At first, I wasn't too sure about going to this event, but was persuaded by a 2 for 1 deal  that came through from the Sewing Quarter.  So I thought I would give it a try and drag my husband down to London for the weekend.

It was good to see a few friendly faces there, Charles from Empress Mills, Barnyarns, Fabrics Galore, but my mission was to explore the stands of the independent pattern makers and fabric suppliers for ideas and inspiration.  We did watch the fashion show first which showcased some of the independents as well as the majors. 

 

IMG_0762.jpg

As you can see I bought a few patterns.  I started at The Maker's Atelier stand which was draped with beautifully elegant clothes.  Which patterns to get?  In the end I went with the book, signed by Frances, together with a coat and tunic pattern.  

My next stop was the Guthrie & Ghani stand.  They have a fabulous range of fabric and had put together some great show bundles.  Again the choice was too much.  Looking for soft fabrics for the coming months I plumped for the baby pink and deep maroon loopback jersey fabric.  I also bought a kit for the Linden Sweatshirt by the Grainline Studio which came with a light grey marl fleeceback jersey, matching thread, a pack of jersey needles and a twin needle.    

Moving on I bought a couple of the Tilly and the Buttons dress patterns.  I have made a couple of the Zadie dresses and they look great and went together so well.  I  have never really worn dresses but with the range of modern patterns available I am encouraging myself to change.

 

shop_0001s_0009_DROP-TOP-copy-2.jpg

The next stop on the tour was MadeIt.  After seeing the top version of this pattern in the fashion show I thought it would make a great autumn/winter addition.  It only comes in a  PDF version  but these days  I prefer patterns this way, especially if layered.  They also have some great children's patterns as well.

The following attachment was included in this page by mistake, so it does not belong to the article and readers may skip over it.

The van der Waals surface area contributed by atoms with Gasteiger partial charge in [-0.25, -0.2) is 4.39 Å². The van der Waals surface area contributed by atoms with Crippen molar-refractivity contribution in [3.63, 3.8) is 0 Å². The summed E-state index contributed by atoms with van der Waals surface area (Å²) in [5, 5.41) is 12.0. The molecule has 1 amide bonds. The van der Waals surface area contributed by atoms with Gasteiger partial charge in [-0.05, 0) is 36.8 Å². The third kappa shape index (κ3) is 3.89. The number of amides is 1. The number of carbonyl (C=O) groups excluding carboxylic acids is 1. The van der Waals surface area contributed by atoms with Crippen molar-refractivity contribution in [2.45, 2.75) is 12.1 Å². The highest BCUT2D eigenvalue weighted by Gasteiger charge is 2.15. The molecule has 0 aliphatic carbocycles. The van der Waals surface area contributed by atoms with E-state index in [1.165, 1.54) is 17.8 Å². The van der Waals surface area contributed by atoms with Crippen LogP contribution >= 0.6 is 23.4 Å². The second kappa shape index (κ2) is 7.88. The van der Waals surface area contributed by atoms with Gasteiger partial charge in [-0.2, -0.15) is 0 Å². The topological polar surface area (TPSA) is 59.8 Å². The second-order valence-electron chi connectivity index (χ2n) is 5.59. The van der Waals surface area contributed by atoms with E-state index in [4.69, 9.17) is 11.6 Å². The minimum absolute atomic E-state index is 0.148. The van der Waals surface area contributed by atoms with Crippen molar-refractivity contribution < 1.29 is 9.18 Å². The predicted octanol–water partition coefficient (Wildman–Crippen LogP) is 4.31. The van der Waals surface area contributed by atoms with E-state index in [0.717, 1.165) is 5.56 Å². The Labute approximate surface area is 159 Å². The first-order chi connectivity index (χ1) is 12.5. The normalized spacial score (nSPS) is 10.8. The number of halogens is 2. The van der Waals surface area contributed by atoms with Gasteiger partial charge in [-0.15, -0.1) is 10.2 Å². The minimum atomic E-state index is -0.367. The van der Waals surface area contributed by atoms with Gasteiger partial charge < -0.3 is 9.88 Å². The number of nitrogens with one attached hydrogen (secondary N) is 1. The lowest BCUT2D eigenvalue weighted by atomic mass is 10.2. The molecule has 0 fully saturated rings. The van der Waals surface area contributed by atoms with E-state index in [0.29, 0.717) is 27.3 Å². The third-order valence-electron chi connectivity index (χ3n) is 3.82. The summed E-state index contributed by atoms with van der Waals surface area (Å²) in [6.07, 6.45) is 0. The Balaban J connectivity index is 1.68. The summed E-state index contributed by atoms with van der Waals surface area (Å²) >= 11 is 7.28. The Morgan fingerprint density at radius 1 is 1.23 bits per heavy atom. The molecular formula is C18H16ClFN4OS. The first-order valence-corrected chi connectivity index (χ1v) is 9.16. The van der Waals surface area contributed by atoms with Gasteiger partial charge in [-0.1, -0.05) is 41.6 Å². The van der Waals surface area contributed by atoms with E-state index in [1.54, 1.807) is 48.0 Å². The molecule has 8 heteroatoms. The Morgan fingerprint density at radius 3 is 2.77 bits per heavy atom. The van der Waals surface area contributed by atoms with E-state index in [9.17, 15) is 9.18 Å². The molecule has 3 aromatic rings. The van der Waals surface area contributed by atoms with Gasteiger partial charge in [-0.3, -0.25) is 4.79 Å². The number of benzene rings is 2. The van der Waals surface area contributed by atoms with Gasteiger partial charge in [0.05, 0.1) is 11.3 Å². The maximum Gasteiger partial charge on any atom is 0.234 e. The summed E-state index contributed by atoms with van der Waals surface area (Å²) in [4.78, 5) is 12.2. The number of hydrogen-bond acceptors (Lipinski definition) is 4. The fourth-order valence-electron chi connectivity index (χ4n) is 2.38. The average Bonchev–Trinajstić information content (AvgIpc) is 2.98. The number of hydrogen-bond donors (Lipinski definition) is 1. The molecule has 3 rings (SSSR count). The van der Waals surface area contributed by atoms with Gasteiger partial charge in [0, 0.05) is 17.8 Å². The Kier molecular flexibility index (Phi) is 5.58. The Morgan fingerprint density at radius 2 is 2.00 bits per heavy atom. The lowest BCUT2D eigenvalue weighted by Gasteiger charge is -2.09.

By this stage we had walked around for a good few hours so we treated ourselves to Champagne and cake.  Suitably refreshed we were then ready for a final tour.  I had noticed that a number of exhibitors were offering "design your own fabric" services  which seemed a great idea for future projects.  Late in the day we came across Fabworks where I picked up the wool fabric for the shawl collar coat pattern I bought earlier in the day.  This was there first show and they were having a great time.  They also had a fabulous range and some great show bundles.  A really friendly bunch of people and I am looking forward to a trip to their shop.  They even suggested a good place for lunch!

For something different I bought the Vogue formal dress pattern, once again because I saw it featured in the fashion show and was being offered at half price that day!  Most of my recent projects have been  lingerie and casual clothes in stretch fabric.  This patterns calls for nearly 3 metres of boning, something I haven't used before so an interesting make ahead.

Overall I enjoyed the day.  I would have liked to have seen a greater variety of  fabric suppliers to complement the patterns on offer as the venue was a little empty in places.  As a maker of lingerie I was disappointed that this was not featured at all especially as it was one of the GBSB challenges. Conversely, I thought there was a little to much focus on patchwork/quilting.  I go to the Festival of Quilts for this!

Hopefully next up will  be pictures of all my fabulous makes from the show!